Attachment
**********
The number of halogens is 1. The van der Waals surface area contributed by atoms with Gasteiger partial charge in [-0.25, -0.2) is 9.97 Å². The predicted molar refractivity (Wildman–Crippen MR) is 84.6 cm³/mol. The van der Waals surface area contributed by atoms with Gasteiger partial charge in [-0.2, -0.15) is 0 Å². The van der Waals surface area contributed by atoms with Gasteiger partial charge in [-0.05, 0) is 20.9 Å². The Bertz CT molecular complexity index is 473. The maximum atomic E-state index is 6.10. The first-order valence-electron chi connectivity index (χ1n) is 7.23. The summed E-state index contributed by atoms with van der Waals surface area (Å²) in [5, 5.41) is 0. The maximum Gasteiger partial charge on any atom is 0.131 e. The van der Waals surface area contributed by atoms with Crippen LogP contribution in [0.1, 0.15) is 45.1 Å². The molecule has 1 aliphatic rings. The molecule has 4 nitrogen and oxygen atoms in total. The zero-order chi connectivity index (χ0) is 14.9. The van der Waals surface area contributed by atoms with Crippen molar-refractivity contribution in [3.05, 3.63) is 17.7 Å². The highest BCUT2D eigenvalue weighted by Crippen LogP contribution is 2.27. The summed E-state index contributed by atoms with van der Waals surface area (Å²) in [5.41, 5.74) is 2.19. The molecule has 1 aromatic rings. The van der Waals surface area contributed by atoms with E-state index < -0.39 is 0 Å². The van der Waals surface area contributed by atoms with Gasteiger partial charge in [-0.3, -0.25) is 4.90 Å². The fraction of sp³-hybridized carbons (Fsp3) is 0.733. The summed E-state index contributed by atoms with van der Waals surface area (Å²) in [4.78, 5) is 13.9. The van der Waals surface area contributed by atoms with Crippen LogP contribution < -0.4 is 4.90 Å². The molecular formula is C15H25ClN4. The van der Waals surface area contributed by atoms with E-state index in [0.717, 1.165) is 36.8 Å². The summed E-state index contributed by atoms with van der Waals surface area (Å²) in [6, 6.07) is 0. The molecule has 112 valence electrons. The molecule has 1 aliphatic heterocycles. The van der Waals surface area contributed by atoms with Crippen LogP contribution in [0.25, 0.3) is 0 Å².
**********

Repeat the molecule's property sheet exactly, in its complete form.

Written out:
The number of halogens is 1. The van der Waals surface area contributed by atoms with Gasteiger partial charge in [-0.25, -0.2) is 9.97 Å². The predicted molar refractivity (Wildman–Crippen MR) is 84.6 cm³/mol. The van der Waals surface area contributed by atoms with Gasteiger partial charge in [-0.2, -0.15) is 0 Å². The van der Waals surface area contributed by atoms with Gasteiger partial charge in [-0.05, 0) is 20.9 Å². The Bertz CT molecular complexity index is 473. The maximum atomic E-state index is 6.10. The first-order valence-electron chi connectivity index (χ1n) is 7.23. The summed E-state index contributed by atoms with van der Waals surface area (Å²) in [5, 5.41) is 0. The maximum Gasteiger partial charge on any atom is 0.131 e. The van der Waals surface area contributed by atoms with Crippen LogP contribution in [0.1, 0.15) is 45.1 Å². The molecule has 1 aliphatic rings. The molecule has 4 nitrogen and oxygen atoms in total. The zero-order chi connectivity index (χ0) is 14.9. The van der Waals surface area contributed by atoms with Crippen molar-refractivity contribution in [3.05, 3.63) is 17.7 Å². The highest BCUT2D eigenvalue weighted by Crippen LogP contribution is 2.27. The summed E-state index contributed by atoms with van der Waals surface area (Å²) in [5.41, 5.74) is 2.19. The molecule has 1 aromatic rings. The van der Waals surface area contributed by atoms with E-state index < -0.39 is 0 Å². The van der Waals surface area contributed by atoms with Gasteiger partial charge in [-0.3, -0.25) is 4.90 Å². The fraction of sp³-hybridized carbons (Fsp3) is 0.733. The summed E-state index contributed by atoms with van der Waals surface area (Å²) in [4.78, 5) is 13.9. The van der Waals surface area contributed by atoms with Crippen LogP contribution < -0.4 is 4.90 Å². The molecular formula is C15H25ClN4. The van der Waals surface area contributed by atoms with E-state index in [0.717, 1.165) is 36.8 Å². The summed E-state index contributed by atoms with van der Waals surface area (Å²) in [6, 6.07) is 0. The molecule has 112 valence electrons. The molecule has 1 aliphatic heterocycles. The van der Waals surface area contributed by atoms with Crippen LogP contribution in [0.25, 0.3) is 0 Å².